Case Files Surgery, (LANGE Case Files) 4th Ed.

SECTION II. Clinical Cases


During the routine physical examination of a 30-year-old, fair-complexioned white man, you discover a 1.5-cm pigmented skin lesion on the posterior aspect of his left shoulder. This lesion is nonindurated, has ill-defined borders, and is without surrounding erythema. Examination of the patient’s left axilla and neck reveals no identifiable abnormalities. No other pigmented skin lesions are observed during your thorough physical examination. According to the patient’s wife, this skin lesion has been present for the past several months, and she believes it has increased in size and become darker during this time. The patient is otherwise healthy.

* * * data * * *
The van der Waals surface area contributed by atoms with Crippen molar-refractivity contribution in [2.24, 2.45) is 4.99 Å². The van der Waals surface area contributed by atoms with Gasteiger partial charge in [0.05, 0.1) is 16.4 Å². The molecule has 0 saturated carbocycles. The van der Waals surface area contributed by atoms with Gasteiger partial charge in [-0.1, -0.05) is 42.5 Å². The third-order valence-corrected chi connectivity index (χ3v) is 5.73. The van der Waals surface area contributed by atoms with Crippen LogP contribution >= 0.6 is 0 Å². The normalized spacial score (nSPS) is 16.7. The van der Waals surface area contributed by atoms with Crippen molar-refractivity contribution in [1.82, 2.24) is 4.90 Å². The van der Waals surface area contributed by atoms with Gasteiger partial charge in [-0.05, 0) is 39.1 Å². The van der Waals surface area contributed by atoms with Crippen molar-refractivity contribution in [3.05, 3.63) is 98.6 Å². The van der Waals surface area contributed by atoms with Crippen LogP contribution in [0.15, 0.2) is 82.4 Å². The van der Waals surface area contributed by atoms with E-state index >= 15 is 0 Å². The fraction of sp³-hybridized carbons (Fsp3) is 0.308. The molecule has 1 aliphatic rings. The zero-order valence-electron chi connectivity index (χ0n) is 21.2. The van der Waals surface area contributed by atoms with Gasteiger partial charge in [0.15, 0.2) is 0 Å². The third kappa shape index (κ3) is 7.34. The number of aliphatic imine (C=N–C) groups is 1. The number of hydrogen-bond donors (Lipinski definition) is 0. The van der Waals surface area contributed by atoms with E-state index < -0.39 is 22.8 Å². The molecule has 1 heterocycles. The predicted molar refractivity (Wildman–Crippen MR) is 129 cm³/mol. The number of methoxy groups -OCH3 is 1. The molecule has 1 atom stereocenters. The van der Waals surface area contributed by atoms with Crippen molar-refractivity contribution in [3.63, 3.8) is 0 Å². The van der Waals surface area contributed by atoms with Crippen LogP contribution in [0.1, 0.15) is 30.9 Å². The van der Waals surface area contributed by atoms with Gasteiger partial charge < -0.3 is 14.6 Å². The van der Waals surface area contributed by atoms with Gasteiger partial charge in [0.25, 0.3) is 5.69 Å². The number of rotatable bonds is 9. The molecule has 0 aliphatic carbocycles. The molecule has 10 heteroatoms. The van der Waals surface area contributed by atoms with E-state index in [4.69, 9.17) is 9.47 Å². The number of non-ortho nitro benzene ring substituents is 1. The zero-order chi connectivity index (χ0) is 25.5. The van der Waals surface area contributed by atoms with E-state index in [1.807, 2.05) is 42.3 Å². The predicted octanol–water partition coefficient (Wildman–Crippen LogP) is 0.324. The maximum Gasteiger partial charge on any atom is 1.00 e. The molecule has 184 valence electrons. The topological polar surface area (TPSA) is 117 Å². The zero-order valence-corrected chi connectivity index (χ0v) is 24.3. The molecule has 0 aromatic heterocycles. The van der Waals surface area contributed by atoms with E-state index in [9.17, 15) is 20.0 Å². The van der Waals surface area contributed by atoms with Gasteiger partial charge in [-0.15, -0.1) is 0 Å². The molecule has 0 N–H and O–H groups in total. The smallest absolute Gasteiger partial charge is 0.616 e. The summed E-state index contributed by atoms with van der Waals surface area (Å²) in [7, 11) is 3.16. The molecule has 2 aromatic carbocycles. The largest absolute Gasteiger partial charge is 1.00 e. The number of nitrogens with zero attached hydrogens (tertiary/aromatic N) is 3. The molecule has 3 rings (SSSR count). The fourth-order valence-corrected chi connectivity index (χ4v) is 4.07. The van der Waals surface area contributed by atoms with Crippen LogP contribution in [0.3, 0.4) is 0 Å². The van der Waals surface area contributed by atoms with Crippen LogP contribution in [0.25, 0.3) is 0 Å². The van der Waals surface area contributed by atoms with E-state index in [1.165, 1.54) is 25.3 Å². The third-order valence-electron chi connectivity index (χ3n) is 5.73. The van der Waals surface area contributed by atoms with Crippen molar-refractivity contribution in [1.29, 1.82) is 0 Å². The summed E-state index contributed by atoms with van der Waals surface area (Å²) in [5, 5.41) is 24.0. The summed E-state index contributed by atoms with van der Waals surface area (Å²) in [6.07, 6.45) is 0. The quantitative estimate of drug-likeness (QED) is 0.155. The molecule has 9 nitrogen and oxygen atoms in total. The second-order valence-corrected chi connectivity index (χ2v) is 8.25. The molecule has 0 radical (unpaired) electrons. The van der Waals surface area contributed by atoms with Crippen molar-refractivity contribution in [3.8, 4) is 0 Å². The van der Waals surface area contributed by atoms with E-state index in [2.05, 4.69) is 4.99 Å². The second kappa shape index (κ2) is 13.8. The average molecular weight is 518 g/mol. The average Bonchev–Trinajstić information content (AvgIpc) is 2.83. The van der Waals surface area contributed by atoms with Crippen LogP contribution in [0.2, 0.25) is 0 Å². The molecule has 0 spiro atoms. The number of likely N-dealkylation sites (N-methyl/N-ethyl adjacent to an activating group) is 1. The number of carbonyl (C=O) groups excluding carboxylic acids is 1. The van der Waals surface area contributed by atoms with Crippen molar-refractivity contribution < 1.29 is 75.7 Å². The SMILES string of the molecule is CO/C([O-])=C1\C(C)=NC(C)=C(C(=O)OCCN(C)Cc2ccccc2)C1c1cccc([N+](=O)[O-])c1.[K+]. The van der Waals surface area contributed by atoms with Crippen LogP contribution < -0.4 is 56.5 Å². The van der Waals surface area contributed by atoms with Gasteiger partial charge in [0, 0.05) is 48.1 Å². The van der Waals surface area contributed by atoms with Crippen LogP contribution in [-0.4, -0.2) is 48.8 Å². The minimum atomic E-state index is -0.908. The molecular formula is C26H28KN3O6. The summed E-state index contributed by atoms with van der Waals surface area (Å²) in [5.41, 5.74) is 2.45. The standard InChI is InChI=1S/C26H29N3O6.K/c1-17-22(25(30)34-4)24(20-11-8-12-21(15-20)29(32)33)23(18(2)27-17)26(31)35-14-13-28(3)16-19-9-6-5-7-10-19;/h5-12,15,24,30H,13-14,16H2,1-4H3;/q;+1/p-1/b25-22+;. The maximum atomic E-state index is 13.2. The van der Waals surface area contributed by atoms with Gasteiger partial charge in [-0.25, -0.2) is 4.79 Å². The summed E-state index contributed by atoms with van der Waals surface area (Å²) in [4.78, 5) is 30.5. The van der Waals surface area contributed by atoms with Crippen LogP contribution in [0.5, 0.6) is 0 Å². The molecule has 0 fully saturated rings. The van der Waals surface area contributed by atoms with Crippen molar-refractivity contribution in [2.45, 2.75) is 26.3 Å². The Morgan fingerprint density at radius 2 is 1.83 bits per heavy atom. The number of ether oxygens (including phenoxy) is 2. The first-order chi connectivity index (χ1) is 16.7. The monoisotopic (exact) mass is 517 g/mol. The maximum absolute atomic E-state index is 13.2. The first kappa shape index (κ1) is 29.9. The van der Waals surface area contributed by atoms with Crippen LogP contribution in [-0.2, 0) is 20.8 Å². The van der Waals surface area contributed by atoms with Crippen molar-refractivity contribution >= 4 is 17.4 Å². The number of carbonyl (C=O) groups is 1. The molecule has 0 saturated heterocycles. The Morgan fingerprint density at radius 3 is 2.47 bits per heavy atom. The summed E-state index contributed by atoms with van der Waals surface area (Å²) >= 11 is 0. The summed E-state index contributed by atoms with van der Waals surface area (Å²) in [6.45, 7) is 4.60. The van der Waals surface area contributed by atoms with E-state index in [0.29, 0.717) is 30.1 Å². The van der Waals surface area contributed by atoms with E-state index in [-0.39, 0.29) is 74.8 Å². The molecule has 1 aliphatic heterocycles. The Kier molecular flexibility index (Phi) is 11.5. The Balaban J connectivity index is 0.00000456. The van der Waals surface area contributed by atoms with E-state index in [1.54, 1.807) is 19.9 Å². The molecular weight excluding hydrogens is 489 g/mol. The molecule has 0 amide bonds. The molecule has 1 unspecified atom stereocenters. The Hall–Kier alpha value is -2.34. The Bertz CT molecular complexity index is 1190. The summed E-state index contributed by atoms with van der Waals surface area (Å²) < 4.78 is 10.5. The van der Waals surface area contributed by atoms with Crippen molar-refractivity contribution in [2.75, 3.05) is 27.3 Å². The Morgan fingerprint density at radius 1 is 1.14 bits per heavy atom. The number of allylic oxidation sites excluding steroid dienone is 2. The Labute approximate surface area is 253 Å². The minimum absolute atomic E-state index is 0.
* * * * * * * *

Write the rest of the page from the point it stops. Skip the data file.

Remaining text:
Images What is your next step?

Images What is the most likely diagnosis?

Images What is the best treatment for this problem?

ANSWERS TO CASE 4: Malignant Melanoma

Summary: A 30-year-old man has a suspicious pigmented skin lesion on his left shoulder.

• Next step: Perform an excisional biopsy.

• Most likely diagnosis: Malignant melanoma.

• Best treatment for this problem: If this proves to be melanoma, wide local excision with an appropriate clear margin is the best initial treatment. Additionally, evaluation and excision of the regional lymph nodes may be appropriate depending on the depth of invasion of the tumor.



1. Learn to recognize the clinical presentation of malignant melanomas.

2. Learn the principles involved in performing biopsies of suspected melanomas.